For the most up-to-date information about the Coronavirus, visit the Centers for Disease Control and Prevention (CDC) and the World Health Organization (WHO).  Ignore online offers for vaccinations and home test kits. Scammers are trying to get you to buy products that aren’t proven to treat or prevent the Coronavirus disease 2019 (COVID-19) — online or in stores. At this time, there also are no FDA-authorized home test kits for the Coronavirus. Visit the FDA to learn more.

Do your homework when it comes to donations, whether through charities or crowdfunding sites. Don’t let anyone rush you into making a donation. If someone wants donations in cash, by gift card, or by wiring money, don’t do it.

Investor Alert: Look Out for Coronavirus-Related Investment Scams

Visit for updates and subscribe to get alerts for consumers and businesses about the latest scams.

Report COVID-19 Scams to your SMP office by calling 1-800-551-3191. Please have as many details as you can when you make the report.


Don’t click links in unsolicited text messages

by Rosario Méndez

Attorney, Division of Consumer and Business Education, FTC

You might be seeing text messages promising money – maybe the economic impact payments, loans for small businesses, or an offer for money you can get. In fact, I recently saw a WhatsApp text message in Spanish that advertised money for people quarantined at home. If you’ve spotted messages like this, I hope you’ve also deleted them. These text messages going around could lead you to a scam or a hacker, but not to anything helpful.


It’s important to remember that scammers will go to any length to make their message seem real. This particular text had the logo of the Executive Office of the President of the U.S. – a typical scammer tactic to make a message look affiliated with the government. It also had a list of people who could supposedly apply for the government grant – basically anyone – and had misspellings and cut off sentences.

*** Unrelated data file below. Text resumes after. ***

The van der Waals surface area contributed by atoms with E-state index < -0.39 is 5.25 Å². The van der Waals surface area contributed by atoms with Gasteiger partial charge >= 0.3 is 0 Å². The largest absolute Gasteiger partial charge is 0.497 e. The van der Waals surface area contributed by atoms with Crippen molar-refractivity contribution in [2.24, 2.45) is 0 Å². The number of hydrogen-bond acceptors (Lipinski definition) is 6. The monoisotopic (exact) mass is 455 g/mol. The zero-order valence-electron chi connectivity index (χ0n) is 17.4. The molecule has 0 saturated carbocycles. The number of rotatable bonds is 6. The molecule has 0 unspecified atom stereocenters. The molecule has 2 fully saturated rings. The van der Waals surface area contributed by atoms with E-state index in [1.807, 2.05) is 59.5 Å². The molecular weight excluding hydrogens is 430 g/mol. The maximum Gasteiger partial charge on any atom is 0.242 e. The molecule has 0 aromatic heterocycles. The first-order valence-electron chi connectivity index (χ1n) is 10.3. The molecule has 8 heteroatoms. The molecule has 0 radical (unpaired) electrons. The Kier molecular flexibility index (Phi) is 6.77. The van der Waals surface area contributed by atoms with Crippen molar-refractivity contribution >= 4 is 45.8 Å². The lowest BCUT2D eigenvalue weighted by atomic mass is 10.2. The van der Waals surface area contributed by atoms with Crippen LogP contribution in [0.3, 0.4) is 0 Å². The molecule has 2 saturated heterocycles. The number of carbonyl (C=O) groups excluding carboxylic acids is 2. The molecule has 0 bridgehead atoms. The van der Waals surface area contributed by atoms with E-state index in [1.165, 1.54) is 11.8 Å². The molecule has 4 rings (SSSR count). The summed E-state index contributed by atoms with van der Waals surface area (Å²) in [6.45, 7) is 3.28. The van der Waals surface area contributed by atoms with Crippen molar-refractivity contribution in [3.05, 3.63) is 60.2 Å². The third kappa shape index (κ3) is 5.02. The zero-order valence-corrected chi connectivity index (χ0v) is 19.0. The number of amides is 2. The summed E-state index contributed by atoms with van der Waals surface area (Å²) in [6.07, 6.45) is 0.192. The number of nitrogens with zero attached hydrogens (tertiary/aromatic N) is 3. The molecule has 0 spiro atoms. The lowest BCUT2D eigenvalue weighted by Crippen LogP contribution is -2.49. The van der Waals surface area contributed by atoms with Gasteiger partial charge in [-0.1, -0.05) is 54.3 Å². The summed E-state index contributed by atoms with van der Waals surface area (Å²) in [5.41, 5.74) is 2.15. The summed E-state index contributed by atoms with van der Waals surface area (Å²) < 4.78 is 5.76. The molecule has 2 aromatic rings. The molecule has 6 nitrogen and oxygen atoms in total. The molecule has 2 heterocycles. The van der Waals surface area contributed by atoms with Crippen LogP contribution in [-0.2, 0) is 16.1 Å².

Now, not all scammers have bad grammar or spelling – but it’s a good tip-off to a scam when you see them. Also, when it comes to economic impact payments and other pandemic recovery help, the government is not reaching out via text, phone, email, or messages to your social media. If you spot one: pretty likely it’s a scam.


So, if you get text messages claiming to be related to the government’s help for people affected by the Coronavirus:

  • Do not click on any links. Clicking could expose you to scams, download malware, or get your phone number added to lists that are then sold to other bad actors. 

  • Delete those text messages immediately.

  • If you have questions about the federal government’s economic impact payment, go to 



Not every COVID-19 testing site is legit

by Ari Lazarus

Consumer Education Specialist, FTC


You probably know that COVID-19 tests are in short supply. But did you know there’s no shortage of scammers setting up fake COVID-19 testing sites to cash in on the crisis? 

The fake sites can look real, with legitimate-looking signs, tents, hazmat suits, and realistic-looking tests. And the damage these fake testing sites can cause is very real. They aren’t following sanitation protocols, so they can spread the virus. They’re taking people’s personal information, including Social Security numbers, credit card information, and other health information – all of which can be used for identity theft and to run up your credit card bill. Worst of all, they’re not giving people the help they need to stay healthy. In other words, these testing sites are bad news.

Here are a few things to keep in mind when looking into testing sites.

  • If you think you should get tested, ask your doctor. Some people with COVID-19 have mild illness and are able to recover at home without medical care. They may not need to be tested, according to the CDC. Not sure if you need to get tested? Try the CDC’s self-checker.

  • Get a referral. Testing sites are showing up in parking lots and other places you wouldn’t expect to get a lab test. Some of these are legit – and some are not. The best way to know is to go somewhere you have been referred to by your doctor or state or local health department’s website. In other words, don’t trust a random testing site you see on the side of the road.

  • Not sure if a site is legit? Check with your local police or sheriff’s office. If a legitimate testing site has been set up, they should know about it. And, if a fake testing site is operating, they’ll want to know.

Spotted a fake COVID-19 testing site or received a suspicious text? We want to hear about it. Report it at